2. AHC‘Advancing ‘Historical Criminology’: Celebrating interdisciplinarity and reflecting on history as lingua franca (Sarah Wilson – s.wilson@york.ac.uk): This was truly a global and intellectually diverse group (from History and Criminology to Political Science and Law), including those with practitioner backgrounds in museum work and policing. The session was oriented around the idea of promoting historical criminology through History as ‘lingua franca’. This stresses: (i) the need for Criminology as a whole to ‘become historicised’ (rather than establishing a niche sub-field); that (ii) Criminology is in need of direction in how to move toward historicisation; and that (iii) examining how other humanities and social science disciplines are reflecting on their own relationship with history would be beneficial for Criminology. Linking these points is the idea that History can help break down disciplinary barriers; that through historicisation scholars can come together and ‘find’ shared interests which have been obscured by discipline-specific practices and language. Asked whether Historical Criminology was a movement in need of direction, participants discussed its current intellectual standing and directions. This led to a fantastic conversation on the importance of Historical Criminology moving away from being a minor pursuit (one occurring in ‘pockets’) towards a position of normalisation within the discipline of Criminology. Very interesting reflections were offered on the importance of history in ‘grounding’ social science research, and giving meaning, context and sense and even rigour to social science’s interest in data analysis. Perhaps the most insightful discussions centred on History’s value as the ‘interdisciplinary discipline’, and how it is uniquely placed to speak across so many disciplines, on account of its interest in continuums rather than the ‘binaries’ which often underpin the theories and rationales of social science.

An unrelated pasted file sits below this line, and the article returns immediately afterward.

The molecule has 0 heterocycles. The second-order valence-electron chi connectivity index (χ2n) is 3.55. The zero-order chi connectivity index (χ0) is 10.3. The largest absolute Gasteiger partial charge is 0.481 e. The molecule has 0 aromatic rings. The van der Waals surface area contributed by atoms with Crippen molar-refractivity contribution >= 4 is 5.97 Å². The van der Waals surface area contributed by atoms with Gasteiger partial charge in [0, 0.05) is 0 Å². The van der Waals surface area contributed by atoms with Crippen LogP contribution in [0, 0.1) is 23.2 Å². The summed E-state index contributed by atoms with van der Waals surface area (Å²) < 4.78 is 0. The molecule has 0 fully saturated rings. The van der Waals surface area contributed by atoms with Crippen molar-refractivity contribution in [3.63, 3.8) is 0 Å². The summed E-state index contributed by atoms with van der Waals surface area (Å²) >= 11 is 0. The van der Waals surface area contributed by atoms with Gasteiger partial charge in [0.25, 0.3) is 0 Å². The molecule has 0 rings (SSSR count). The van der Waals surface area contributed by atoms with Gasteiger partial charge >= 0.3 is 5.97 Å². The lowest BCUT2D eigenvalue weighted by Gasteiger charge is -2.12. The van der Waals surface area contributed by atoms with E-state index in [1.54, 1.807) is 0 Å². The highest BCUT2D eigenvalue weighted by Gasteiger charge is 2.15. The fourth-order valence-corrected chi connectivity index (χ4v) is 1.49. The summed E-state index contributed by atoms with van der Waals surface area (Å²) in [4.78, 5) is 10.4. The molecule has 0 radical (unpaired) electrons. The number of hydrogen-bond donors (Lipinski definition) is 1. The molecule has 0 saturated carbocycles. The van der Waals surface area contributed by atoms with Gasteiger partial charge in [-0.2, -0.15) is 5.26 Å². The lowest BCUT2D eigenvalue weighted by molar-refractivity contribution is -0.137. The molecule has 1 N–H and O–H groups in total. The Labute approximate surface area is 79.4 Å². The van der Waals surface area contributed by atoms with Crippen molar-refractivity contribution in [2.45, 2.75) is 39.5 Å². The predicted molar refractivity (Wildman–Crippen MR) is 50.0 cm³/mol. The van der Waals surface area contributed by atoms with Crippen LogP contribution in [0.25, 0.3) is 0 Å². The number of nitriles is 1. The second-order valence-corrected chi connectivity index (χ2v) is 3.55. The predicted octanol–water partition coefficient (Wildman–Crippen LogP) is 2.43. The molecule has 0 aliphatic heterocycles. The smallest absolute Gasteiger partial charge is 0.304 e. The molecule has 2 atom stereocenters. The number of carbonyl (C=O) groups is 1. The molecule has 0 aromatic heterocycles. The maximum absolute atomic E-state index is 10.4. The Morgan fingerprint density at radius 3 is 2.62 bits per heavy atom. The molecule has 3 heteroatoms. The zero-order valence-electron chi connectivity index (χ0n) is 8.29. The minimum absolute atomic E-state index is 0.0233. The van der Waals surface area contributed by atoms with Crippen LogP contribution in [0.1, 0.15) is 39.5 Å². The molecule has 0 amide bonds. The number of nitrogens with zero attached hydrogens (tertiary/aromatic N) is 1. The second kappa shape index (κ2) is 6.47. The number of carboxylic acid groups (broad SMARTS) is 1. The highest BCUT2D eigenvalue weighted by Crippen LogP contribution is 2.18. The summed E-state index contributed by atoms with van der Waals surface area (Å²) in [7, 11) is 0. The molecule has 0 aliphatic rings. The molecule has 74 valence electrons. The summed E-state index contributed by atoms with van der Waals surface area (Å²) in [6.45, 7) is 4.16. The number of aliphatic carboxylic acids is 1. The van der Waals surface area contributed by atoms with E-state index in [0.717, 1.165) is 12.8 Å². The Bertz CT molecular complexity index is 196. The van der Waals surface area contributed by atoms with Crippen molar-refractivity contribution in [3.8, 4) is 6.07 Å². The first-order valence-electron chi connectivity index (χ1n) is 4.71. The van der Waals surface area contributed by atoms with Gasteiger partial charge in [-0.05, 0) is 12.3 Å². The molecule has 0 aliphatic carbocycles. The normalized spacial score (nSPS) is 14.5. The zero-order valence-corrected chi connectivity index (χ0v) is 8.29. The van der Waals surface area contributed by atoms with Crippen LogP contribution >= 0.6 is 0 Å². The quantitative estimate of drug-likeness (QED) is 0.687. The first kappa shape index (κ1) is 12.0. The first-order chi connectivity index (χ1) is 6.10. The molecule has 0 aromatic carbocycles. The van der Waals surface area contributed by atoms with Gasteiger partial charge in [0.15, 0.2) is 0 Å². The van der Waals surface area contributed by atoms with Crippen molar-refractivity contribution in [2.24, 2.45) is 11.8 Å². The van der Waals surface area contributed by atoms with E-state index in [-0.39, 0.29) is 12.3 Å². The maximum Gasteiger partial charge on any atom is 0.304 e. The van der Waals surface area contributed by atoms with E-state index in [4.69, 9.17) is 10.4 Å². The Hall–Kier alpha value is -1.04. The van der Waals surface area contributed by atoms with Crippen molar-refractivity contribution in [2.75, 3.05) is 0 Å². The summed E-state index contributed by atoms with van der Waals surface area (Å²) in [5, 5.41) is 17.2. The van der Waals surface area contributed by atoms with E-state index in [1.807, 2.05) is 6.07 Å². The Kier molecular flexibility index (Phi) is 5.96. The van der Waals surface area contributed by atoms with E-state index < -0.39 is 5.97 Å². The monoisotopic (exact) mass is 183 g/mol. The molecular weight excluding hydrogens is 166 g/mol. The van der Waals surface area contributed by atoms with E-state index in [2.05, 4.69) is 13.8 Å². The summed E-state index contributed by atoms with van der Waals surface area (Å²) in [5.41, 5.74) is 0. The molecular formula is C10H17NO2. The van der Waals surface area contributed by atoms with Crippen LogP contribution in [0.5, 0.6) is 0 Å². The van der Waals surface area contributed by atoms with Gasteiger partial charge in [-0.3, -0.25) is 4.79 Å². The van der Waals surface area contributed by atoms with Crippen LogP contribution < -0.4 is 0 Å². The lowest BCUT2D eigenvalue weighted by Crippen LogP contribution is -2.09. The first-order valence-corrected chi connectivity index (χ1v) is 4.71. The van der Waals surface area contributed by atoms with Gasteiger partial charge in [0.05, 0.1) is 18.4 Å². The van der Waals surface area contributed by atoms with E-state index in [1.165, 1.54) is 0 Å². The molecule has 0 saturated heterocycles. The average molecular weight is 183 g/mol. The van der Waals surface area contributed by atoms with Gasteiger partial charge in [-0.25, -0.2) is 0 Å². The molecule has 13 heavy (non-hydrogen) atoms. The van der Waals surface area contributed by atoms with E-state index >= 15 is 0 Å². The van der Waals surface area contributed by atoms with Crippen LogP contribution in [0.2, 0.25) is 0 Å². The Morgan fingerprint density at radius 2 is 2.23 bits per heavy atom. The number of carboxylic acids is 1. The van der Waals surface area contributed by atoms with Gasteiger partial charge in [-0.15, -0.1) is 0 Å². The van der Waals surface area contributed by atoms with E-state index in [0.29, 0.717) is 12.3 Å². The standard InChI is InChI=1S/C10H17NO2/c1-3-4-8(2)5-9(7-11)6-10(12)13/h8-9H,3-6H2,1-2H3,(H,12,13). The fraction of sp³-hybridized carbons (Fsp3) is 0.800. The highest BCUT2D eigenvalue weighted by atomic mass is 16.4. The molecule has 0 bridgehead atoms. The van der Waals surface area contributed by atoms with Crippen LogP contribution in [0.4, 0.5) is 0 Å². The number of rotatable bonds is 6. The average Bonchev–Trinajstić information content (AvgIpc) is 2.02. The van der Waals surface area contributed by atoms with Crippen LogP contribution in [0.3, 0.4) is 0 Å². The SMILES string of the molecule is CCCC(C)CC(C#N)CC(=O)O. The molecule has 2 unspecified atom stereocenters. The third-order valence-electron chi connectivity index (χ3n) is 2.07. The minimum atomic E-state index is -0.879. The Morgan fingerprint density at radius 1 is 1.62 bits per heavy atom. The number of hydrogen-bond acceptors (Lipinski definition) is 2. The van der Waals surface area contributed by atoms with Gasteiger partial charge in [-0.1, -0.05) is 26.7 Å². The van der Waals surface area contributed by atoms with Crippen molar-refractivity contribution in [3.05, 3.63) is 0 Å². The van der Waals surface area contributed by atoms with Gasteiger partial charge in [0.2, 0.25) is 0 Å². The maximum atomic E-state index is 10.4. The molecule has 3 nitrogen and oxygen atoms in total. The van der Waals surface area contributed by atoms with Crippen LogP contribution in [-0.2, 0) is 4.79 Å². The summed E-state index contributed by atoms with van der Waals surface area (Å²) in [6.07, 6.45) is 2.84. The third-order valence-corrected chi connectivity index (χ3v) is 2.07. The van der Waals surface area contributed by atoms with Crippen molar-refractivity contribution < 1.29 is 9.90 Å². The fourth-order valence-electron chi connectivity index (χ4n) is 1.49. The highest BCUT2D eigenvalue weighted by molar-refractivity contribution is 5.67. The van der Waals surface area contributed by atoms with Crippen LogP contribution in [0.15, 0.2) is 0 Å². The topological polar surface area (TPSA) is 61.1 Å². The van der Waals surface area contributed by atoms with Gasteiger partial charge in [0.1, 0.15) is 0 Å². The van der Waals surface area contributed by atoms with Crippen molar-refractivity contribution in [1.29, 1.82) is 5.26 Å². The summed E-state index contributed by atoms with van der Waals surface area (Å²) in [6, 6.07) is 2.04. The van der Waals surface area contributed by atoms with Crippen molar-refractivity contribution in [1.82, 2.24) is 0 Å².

3. AtoneThe Not Yet Dead God of Atonement (Aaron Pycroft – aaron.pycroft@port.ac.uk): We explored the historical relationship between theology and the practices of justice and the ways in which Judaeo-Christian atonement theory is used in contemporary penal settings to support harsh penal measures. The basic premise of this approach is that every crime (sin) must be punished to satisfy the metaphysical requirements of both a retributive god and the need for social order. The discussion was based around Pycroft (in press) and whether modern anthropological, theological and philosophical resources in “the death of the death of god discourse” should have any traction in criminology. We discussed the limits of practical reason (following Kant) and the implications of the de Sade through to Foucault genealogy in critical criminology and whether these philosophies do no more than lock in cruelty and violence. This led to an examination of personal complicity in structural violence and the role that Judaeo-Christianity plays in revealing that violence to others, without resorting to simplistic deus ex machina arguments. There was an acknowledgement of the challenge of teaching these issues in standard criminological curricula, but that change agency, personalism and religious literacy were promising topics for further exploration. [Pycroft, A (in press) ‘Surveillance, Substance Misuse and the Drug Use Industry’ in The Pre-Crime Society: Crime, Culture and Control in the Ultramodern Age. Arrigo, B. & Sellers, B. (eds.). Bristol: Bristol University Press.]